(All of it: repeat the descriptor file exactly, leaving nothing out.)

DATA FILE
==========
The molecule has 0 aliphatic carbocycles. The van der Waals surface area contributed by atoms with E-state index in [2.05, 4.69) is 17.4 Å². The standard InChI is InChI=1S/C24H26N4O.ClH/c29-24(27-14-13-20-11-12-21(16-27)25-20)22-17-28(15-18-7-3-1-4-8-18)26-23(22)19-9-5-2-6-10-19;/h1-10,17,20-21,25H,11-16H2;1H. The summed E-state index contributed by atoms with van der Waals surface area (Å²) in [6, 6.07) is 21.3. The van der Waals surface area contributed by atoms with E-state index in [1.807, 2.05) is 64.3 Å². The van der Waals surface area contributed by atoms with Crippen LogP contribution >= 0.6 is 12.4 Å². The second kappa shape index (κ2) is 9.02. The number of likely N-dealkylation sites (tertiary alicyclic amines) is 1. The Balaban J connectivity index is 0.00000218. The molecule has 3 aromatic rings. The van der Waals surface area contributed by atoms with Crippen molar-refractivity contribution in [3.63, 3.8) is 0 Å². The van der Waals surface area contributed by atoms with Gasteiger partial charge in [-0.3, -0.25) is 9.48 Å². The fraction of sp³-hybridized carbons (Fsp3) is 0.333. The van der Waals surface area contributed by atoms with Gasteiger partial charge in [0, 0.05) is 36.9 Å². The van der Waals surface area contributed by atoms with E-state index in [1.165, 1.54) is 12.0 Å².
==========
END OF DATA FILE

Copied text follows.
The molecule has 0 aliphatic carbocycles. The van der Waals surface area contributed by atoms with E-state index in [2.05, 4.69) is 17.4 Å². The standard InChI is InChI=1S/C24H26N4O.ClH/c29-24(27-14-13-20-11-12-21(16-27)25-20)22-17-28(15-18-7-3-1-4-8-18)26-23(22)19-9-5-2-6-10-19;/h1-10,17,20-21,25H,11-16H2;1H. The summed E-state index contributed by atoms with van der Waals surface area (Å²) in [6, 6.07) is 21.3. The van der Waals surface area contributed by atoms with E-state index in [1.807, 2.05) is 64.3 Å². The van der Waals surface area contributed by atoms with Crippen LogP contribution >= 0.6 is 12.4 Å². The second kappa shape index (κ2) is 9.02. The number of likely N-dealkylation sites (tertiary alicyclic amines) is 1. The Balaban J connectivity index is 0.00000218. The molecule has 3 aromatic rings. The van der Waals surface area contributed by atoms with Crippen molar-refractivity contribution in [3.63, 3.8) is 0 Å². The van der Waals surface area contributed by atoms with Gasteiger partial charge in [-0.3, -0.25) is 9.48 Å². The fraction of sp³-hybridized carbons (Fsp3) is 0.333. The van der Waals surface area contributed by atoms with Gasteiger partial charge in [0, 0.05) is 36.9 Å². The van der Waals surface area contributed by atoms with E-state index in [1.165, 1.54) is 12.0 Å².